As traffic levels have continued to plummet during the COVID-19 pandemic last week’s NBAA News Hour webinar addressed the challenges facing general aviation (GA) airports as well as situations operators may encounter when flying to fields with reduced hours or services.
Moderated by Alex Gertsen, NBAA director for airports and ground infrastructure, the webinar included participants from the FAA as well as several directors of medium and large GA facilities around the country.
In general, the airport directors noted that even while traffic levels have fallen drastically – to “near-zero” flight activity in some cases – GA airports remain staffed and open as essential facilities and continue to be safety-focused and ready to provide services to business aviation customers.
The airport directors spoke about special COVID-19 related procedures in place – often due to governors’ executive orders in various states – and how those are being executed and enforced. Participants also looked ahead to the post-health emergency world and the expectations for GA flights under a post-pandemic “new normal.”
For its part, the FAA addressed its efforts to keep airports open and operational as states and municipalities attempt to set their own policies. The agency emphasised that aircraft operators should be aware of specific restrictions, but that municipalities do not have jurisdiction to limit flights from hot-spot areas, and that federally obligated airports are required to receive approval from the FAA before implementing operational restrictions.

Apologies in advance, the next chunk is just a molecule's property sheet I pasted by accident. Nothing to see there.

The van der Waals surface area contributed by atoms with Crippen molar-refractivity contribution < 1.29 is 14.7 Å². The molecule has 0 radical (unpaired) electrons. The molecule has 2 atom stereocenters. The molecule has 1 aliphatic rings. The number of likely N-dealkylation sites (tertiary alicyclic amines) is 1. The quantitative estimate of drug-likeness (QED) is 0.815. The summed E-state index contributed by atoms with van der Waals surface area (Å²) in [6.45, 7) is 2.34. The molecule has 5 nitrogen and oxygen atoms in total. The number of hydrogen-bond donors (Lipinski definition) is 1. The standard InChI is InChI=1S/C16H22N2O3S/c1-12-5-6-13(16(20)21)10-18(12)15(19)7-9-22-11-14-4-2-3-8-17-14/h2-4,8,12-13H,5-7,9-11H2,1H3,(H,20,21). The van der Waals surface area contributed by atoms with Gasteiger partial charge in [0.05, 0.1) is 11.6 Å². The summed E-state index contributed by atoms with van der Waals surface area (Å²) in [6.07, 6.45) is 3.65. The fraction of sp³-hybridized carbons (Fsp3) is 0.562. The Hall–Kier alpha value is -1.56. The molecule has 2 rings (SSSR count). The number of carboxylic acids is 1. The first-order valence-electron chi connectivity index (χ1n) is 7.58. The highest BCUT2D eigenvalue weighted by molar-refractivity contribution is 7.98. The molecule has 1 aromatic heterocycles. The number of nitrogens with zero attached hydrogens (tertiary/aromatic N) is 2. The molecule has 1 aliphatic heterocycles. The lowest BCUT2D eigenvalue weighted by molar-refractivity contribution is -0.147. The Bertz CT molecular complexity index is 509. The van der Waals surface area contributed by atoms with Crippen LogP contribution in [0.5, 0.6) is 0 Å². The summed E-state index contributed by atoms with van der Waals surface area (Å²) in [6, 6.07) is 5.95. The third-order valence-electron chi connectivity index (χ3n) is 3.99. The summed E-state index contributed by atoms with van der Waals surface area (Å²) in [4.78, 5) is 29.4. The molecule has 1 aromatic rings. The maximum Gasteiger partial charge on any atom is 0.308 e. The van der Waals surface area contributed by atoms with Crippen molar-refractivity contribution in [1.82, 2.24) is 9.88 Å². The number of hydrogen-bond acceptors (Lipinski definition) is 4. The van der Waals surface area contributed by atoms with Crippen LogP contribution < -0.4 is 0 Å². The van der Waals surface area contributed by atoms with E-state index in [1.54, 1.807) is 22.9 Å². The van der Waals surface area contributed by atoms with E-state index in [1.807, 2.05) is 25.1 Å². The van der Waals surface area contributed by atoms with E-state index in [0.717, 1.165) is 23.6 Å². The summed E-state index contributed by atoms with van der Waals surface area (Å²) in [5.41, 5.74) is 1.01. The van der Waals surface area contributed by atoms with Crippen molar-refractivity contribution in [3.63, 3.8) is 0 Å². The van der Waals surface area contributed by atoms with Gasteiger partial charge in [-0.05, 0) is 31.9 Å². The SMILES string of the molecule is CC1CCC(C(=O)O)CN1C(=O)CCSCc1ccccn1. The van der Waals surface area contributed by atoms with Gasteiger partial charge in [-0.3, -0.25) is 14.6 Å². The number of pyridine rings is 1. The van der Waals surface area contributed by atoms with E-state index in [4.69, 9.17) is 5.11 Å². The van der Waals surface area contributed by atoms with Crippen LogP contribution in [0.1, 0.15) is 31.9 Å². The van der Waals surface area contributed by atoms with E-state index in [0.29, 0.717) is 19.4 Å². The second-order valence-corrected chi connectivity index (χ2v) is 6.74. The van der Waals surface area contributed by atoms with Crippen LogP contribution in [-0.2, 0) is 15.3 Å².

The webinar also explored the details of the general aviation airport grants being distributed through the Coronavirus Aid, Relief, and Economic Security (CARES) Act, to facilities often struggling with steep revenue losses. The directors noted that, in receiving the relief funding, their emphasis is on maintaining airport businesses in “survival mode” so they are best prepared for a return to profitability in a post-COVID environment.
While FAA funding from the CARES Act is being distributed swiftly, the process requires a significant amount of time at the airport level, and in many cases city government or airport board approvals are also required, especially if changes to leases and other contracts are necessary. The airport managers suggested that business aviation operators rely on the federal aid available directly to them as a first resort, and on direct airport assistance as a final option.
Webinar participants had an opportunity to share their first-hand perspectives. Most flight departments and operators have ceased flying for the moment and are doing what they can to maintain currency and keep their aircraft mission-ready for when flight operations resume. In the meantime, participants noted, maintenance and flight training continue.